Out of the blue I got an email from a friend of a friend. Chiara was the niece of an elderly priest who had worked for decades in Catholic parishes in Brooklyn and Queens, and whom I had never met. Now, at age 73, Father Andrew was near death, having come to the end of lengthy cancer treatments. Over the years, he had read some of my books, and his niece asked if I might meet with him virtually, over the internet, since he was struggling with his prayer. She asked if I might do a guided meditation with him. I said I was happy to.
Father Andrew and Chiara appeared onscreen a few days later, the priest lying in a comfortable recliner on the first floor of his rectory, an oxygen mask strapped to his face, alongside his smiling niece and another, younger, priest, who had been mentored by Father Andrew as a youth.
Father Andrew was a kind and gentle soul whom I liked immediately. Over the next hour, I led him through a simple guided meditation, inviting him to imagine himself at his favorite place, which turned out to be a beach on the southern shore of Long Island, and envision Jesus coming to speak with him. Afterward, I told him that he could do that meditation whenever he wanted. Eight days later, his niece told me that he had died.
The day after we met, Chiara sent me a note along with this reminiscence. She gave me permission to share it with you.
A few weeks ago, my husband and I brought my uncle to the beach. We put him in his wheelchair and walked him up and down the boardwalk. For a while, he and I sat there looking out at the ocean. We saw these two big ocean liners that looked like they were about to collide. Uncle reminded me that they were fine, it was just our perception. We spoke about how things appear one way from afar but then as you get closer—it’s totally different. Sometimes it seems like you are on a collision course, when really you’re fine.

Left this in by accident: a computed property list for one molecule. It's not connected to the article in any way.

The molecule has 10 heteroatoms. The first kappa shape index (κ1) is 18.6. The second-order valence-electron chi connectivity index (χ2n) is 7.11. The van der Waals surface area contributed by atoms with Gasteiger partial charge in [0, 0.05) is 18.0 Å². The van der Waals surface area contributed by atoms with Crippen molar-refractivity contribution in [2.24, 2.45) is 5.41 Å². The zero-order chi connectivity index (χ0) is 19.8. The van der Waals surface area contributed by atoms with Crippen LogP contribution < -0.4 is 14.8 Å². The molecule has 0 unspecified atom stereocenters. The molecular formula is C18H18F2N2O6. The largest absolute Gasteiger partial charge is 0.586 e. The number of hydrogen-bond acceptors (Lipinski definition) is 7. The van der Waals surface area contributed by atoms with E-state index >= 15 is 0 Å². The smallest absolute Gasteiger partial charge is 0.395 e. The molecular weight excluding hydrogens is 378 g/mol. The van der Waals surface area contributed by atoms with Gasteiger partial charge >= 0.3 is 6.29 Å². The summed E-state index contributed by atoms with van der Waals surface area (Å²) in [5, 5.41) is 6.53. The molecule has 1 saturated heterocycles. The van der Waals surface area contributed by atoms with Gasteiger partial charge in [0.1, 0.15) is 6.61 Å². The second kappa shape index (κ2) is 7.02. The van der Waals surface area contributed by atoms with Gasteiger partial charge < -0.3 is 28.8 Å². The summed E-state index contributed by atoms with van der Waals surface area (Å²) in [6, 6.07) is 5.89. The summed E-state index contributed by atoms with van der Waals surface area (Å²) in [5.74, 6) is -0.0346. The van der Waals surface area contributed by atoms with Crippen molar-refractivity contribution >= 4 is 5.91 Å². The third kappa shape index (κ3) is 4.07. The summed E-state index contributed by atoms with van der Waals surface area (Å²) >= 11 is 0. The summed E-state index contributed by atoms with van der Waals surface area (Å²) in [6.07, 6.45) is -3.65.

Chiara wrote to me again a few weeks after her uncle died:
Maybe it’s hindsight, but I believe that when we had that conversation at Rockaway Beach about the ocean liners, we both knew that they represented death, though neither of us articulated it.
From my perspective, it seemed so far away, out in the distant future, not just a month away. I guess I’ll never quite know how he felt, but I do know that while he expressed some anxiety to me about death in those weeks, he also was at peace and even cracked jokes about it.
This is an example of how even the slightest shift in perspective can mean new life.
The most important part of this story for John is that the sign of the raising of Lazarus prompts people to believe or not believe.
Remember who is calling you
Living as a “raised person” will feel strange at first. As it probably did to Lazarus.
In Richard Zimler's beautiful novel The Gospel According to Lazarus, the raised man is dazed after his time in the tomb. Initially he can barely remember the miracle. Jesus, touchingly, asks for forgiveness for arriving late. “Too late for what?” Lazarus says to himself.
In time, his family helps restore him to full health. But it takes him a while to live fully; at first, he walks on “unsteady” legs. In two dramas, William Butler Yeats’s play “Calvary” and Kahlil Gibran’s play “Lazarus and His Beloved,” Lazarus even prefers to stay in the tomb.